Now, what of the immorality of a brother? A believer, yet who does and persists in the work of darkness? Should he for having confidence in God be allowed to eat and drink from the Lord's Table while unrepentant of his sin and unwilling to sever his attachment to it? St. Paul says different...

1 Corinthians 5:1-13
1It is actually reported that there is sexual immorality among you, and of a kind that does not occur even among pagans: A man has his father’s wife. 2And you are proud! Shouldn’t you rather have been filled with grief and have put out of your fellowship the man who did this? 3Even though I am not physically present, I am with you in spirit. And I have already passed judgment on the one who did this, just as if I were present. 4When you are assembled in the name of our Lord Jesus and I am with you in spirit, and the power of our Lord Jesus is present, 5hand this man over to Satan, so that the sinful nature may be destroyed and his spirit saved on the day of the Lord.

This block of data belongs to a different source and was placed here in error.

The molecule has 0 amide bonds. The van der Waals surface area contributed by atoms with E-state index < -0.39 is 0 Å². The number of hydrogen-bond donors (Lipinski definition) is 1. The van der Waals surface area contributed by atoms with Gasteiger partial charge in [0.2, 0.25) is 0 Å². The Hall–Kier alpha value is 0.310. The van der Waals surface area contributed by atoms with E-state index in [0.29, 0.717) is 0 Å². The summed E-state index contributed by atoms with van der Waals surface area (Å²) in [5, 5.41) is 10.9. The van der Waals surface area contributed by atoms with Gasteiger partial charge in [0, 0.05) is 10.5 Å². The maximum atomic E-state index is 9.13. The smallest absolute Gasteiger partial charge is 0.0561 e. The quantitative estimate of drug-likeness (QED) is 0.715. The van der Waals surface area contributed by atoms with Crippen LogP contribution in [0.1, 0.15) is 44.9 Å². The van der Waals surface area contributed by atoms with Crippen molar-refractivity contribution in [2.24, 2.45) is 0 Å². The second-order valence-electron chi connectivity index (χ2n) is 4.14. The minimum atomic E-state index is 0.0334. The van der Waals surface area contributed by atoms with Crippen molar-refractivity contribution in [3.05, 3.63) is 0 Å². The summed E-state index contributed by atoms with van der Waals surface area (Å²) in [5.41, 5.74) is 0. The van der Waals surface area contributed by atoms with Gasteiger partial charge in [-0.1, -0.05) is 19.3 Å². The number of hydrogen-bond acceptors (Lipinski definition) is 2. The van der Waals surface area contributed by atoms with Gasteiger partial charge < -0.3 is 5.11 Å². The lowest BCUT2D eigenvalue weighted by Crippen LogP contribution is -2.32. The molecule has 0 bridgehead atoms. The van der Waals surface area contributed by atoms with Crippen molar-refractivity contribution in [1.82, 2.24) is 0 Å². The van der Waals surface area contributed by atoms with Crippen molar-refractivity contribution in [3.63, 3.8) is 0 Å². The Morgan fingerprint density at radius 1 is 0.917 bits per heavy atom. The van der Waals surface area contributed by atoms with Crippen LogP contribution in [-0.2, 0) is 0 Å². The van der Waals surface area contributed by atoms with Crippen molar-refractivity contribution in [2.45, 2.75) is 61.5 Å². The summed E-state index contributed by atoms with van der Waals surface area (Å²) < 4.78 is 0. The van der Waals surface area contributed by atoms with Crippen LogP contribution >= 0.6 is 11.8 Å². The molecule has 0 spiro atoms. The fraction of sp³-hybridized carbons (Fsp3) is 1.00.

6Your boasting is not good. Don’t you know that a little yeast works through the whole batch of dough? 7Get rid of the old yeast that you may be a new batch without yeast—as you really are. For Christ, our Passover lamb has been sacrificed. 8Therefore let us keep the Festival, not with the old yeast, the yeast of malice and wickedness, but with bread without yeast, the bread of sincerity and truth.

9I have written you in my letter not to associate with sexually immoral people— 10not at all meaning the people of this world who are immoral, or the greedy and swindlers, or idolaters. In that case you would have to leave this world. 11But now I am writing you that you must not associate with anyone who calls himself a brother but is sexually immoral or greedy, an idolater or a slanderer, a drunkard or a swindler. With such a man do not even eat.